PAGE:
Winnie identified? CCM-made Garry bicycles

Winnie identified? CCM-made Garry bicycles

You remember Nicki’s 1950s CCM-made bike (Winnie), which doesn’t have a CCM chainwheel? Instead it has a cloverleaf chainwheel, similar to the one you see on some Schwinns but with 4 ovals instead of 4 circles:

I think I might have sussed out why: she’s a CCM-made Garry bicycle, manufactured for J.H. Ashdown Hardware of Winnipeg. Yup, Winnipeg. So her name is ever so appropriate!

Here’s how I figured it out:

This headbadge, with the rivet holes on the sides like the CCM badges have, is up for auction on eBay. It reads:

J.H. Ashdown Hardware Co.  
Regina, Saskatoon, Calgary, & Edmonton

No bidding on it, collectors, we’re determined to snag it for Nicki!

A search on Garry bicycles turned up this thread on CCM bikes, which mentions that Canada Cycle & Motor Co. was the manufacturer for Garry bicycles. {Aside: It also mentions that Daniel Massey (founder of Massey-Harris, one of the companies that was a progenitor of CCM) was a brother of actor Raymond Massey – who I’m supposedly distantly related to! I’ll have to follow that trail and see if the family connection with CCM is real.}

The search for Garry bicycles also turned up these three Flikr photos of a blue Garry loop-frame bike in hard shape. The photos aren’t very high resolution, and are taken from the wrong side of the bike, but the chainwheel looks just like Winnie’s! And so does the frame, right down to the attachment of the chainguard!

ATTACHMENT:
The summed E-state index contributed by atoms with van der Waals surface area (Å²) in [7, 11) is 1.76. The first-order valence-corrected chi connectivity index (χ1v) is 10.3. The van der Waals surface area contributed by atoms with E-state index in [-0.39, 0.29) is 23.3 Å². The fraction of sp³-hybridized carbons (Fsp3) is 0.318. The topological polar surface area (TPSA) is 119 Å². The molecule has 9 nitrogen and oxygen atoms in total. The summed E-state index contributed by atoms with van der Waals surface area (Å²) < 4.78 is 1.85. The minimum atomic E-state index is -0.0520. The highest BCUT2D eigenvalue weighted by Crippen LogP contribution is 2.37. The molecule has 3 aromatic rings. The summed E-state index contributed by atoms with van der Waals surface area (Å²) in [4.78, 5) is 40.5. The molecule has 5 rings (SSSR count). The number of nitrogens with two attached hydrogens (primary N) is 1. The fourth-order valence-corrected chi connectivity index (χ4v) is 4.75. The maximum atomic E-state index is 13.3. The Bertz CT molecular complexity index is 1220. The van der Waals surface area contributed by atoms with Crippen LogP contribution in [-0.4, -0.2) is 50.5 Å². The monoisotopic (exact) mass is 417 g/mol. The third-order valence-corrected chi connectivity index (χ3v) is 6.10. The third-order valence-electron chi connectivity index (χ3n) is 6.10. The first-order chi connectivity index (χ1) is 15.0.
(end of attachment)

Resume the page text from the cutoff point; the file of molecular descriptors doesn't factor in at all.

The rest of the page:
(for comparison with the Flikr photos)

Bike pron: closeup of the way the chainguard is mounted to Winnie’s frame. 

A full history of the J.H. Ashdown Hardware Company and its proprietor’s huge role in the early years of the city of Winnipeg can be found on the Manitoba Historical Society website. At their height they had retail shops and wholesale warehouses in every city in the Canadian Prairies. “Garry” would refer to Fort Garry, the fur-trading fort that was the first European settlement in the area.

Canadian bicycle history: Hyslop Brothers of Toronto

Canadian bicycle history: Hyslop Brothers of Toronto

Look at the gorgeous headbadge I ran across (while looking for a replacement one for Nicki’s CCM) on eBay:

Wowsers. The seller says it’s new old stock from 1909. Cue research into the bike it belonged on…

From the 1922 Hyslop Brothers, Limited Bicycles and Accessories Catalogue, via The Internet Archive or Scribd.

Of course I also had to check out their loop frame:

A little about Hyslop Brothers, Limited:
William M. Hyslop (8 Nov 1871 – 26 April 1919) was the Half Mile Bicycle Champion of Canada, and a member of the Toronto Bicycle Club. 1901 Canadian Census records (found at show him as married (to Margaret), occupation: Bicycle Works, with his brother and business partner George and two ‘domestics’ living with his family. Eventually Hyslop Brothers became the Oldsmobile & Cadillac car distributor for Canada. William succumbed to influenza in his home during the epidemic following World War I, and his occupation is listed as ‘auto merchant’ on the registration of his death (also via